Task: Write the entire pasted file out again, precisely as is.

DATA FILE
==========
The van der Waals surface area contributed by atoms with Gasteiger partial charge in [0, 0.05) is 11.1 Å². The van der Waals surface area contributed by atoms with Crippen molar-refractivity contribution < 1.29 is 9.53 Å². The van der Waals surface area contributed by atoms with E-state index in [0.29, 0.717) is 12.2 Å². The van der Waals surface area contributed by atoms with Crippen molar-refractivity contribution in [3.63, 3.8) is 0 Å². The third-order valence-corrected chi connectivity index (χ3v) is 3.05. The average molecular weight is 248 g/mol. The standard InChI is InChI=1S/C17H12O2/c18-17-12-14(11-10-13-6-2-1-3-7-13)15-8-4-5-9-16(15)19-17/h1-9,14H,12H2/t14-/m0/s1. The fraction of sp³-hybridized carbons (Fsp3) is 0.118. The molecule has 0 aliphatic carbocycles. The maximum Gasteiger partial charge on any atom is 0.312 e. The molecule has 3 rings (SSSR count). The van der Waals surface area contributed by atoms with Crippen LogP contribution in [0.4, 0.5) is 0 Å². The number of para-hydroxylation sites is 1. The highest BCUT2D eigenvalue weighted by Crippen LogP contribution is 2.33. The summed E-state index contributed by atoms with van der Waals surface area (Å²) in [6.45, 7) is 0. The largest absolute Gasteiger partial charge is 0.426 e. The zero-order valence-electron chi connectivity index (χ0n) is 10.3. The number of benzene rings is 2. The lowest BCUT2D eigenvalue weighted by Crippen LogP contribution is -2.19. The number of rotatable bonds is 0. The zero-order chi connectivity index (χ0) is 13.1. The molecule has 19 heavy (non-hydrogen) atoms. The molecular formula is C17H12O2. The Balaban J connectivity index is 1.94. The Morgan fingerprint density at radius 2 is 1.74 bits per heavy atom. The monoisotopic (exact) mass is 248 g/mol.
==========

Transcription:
The van der Waals surface area contributed by atoms with Gasteiger partial charge in [0, 0.05) is 11.1 Å². The van der Waals surface area contributed by atoms with Crippen molar-refractivity contribution < 1.29 is 9.53 Å². The van der Waals surface area contributed by atoms with E-state index in [0.29, 0.717) is 12.2 Å². The van der Waals surface area contributed by atoms with Crippen molar-refractivity contribution in [3.63, 3.8) is 0 Å². The third-order valence-corrected chi connectivity index (χ3v) is 3.05. The average molecular weight is 248 g/mol. The standard InChI is InChI=1S/C17H12O2/c18-17-12-14(11-10-13-6-2-1-3-7-13)15-8-4-5-9-16(15)19-17/h1-9,14H,12H2/t14-/m0/s1. The fraction of sp³-hybridized carbons (Fsp3) is 0.118. The molecule has 0 aliphatic carbocycles. The maximum Gasteiger partial charge on any atom is 0.312 e. The molecule has 3 rings (SSSR count). The van der Waals surface area contributed by atoms with Crippen LogP contribution in [0.4, 0.5) is 0 Å². The number of para-hydroxylation sites is 1. The highest BCUT2D eigenvalue weighted by Crippen LogP contribution is 2.33. The summed E-state index contributed by atoms with van der Waals surface area (Å²) in [6.45, 7) is 0. The largest absolute Gasteiger partial charge is 0.426 e. The zero-order valence-electron chi connectivity index (χ0n) is 10.3. The number of benzene rings is 2. The lowest BCUT2D eigenvalue weighted by Crippen LogP contribution is -2.19. The number of rotatable bonds is 0. The zero-order chi connectivity index (χ0) is 13.1. The molecule has 19 heavy (non-hydrogen) atoms. The molecular formula is C17H12O2. The Balaban J connectivity index is 1.94. The Morgan fingerprint density at radius 2 is 1.74 bits per heavy atom. The monoisotopic (exact) mass is 248 g/mol.